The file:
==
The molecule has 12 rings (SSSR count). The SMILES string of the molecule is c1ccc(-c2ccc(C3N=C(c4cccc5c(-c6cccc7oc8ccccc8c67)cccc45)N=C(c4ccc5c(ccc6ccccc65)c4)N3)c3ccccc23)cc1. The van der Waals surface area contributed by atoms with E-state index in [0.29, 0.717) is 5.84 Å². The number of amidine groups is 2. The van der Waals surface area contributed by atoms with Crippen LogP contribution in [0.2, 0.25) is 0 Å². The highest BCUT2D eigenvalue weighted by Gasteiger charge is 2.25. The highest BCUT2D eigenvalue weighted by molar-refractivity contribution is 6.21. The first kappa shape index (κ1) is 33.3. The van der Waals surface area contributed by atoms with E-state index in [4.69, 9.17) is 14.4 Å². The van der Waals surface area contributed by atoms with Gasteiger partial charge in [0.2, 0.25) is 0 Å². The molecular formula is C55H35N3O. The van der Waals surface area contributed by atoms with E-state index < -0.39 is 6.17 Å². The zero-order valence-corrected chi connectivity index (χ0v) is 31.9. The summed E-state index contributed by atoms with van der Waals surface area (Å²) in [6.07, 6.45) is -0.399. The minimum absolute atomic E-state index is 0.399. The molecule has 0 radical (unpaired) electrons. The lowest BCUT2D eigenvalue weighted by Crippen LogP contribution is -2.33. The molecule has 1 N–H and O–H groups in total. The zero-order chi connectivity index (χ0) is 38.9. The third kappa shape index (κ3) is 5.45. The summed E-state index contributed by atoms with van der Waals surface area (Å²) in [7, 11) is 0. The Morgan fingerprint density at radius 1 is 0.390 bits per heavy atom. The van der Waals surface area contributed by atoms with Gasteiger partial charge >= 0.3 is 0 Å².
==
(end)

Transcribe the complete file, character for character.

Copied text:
The molecule has 12 rings (SSSR count). The SMILES string of the molecule is c1ccc(-c2ccc(C3N=C(c4cccc5c(-c6cccc7oc8ccccc8c67)cccc45)N=C(c4ccc5c(ccc6ccccc65)c4)N3)c3ccccc23)cc1. The van der Waals surface area contributed by atoms with E-state index in [0.29, 0.717) is 5.84 Å². The number of amidine groups is 2. The van der Waals surface area contributed by atoms with Crippen LogP contribution in [0.2, 0.25) is 0 Å². The highest BCUT2D eigenvalue weighted by Gasteiger charge is 2.25. The highest BCUT2D eigenvalue weighted by molar-refractivity contribution is 6.21. The first kappa shape index (κ1) is 33.3. The van der Waals surface area contributed by atoms with E-state index in [4.69, 9.17) is 14.4 Å². The van der Waals surface area contributed by atoms with Gasteiger partial charge in [0.2, 0.25) is 0 Å². The molecular formula is C55H35N3O. The van der Waals surface area contributed by atoms with E-state index < -0.39 is 6.17 Å². The zero-order valence-corrected chi connectivity index (χ0v) is 31.9. The summed E-state index contributed by atoms with van der Waals surface area (Å²) in [6.07, 6.45) is -0.399. The minimum absolute atomic E-state index is 0.399. The molecule has 0 radical (unpaired) electrons. The lowest BCUT2D eigenvalue weighted by Crippen LogP contribution is -2.33. The molecule has 1 N–H and O–H groups in total. The zero-order chi connectivity index (χ0) is 38.9. The third kappa shape index (κ3) is 5.45. The summed E-state index contributed by atoms with van der Waals surface area (Å²) in [7, 11) is 0. The Morgan fingerprint density at radius 1 is 0.390 bits per heavy atom. The van der Waals surface area contributed by atoms with Gasteiger partial charge >= 0.3 is 0 Å².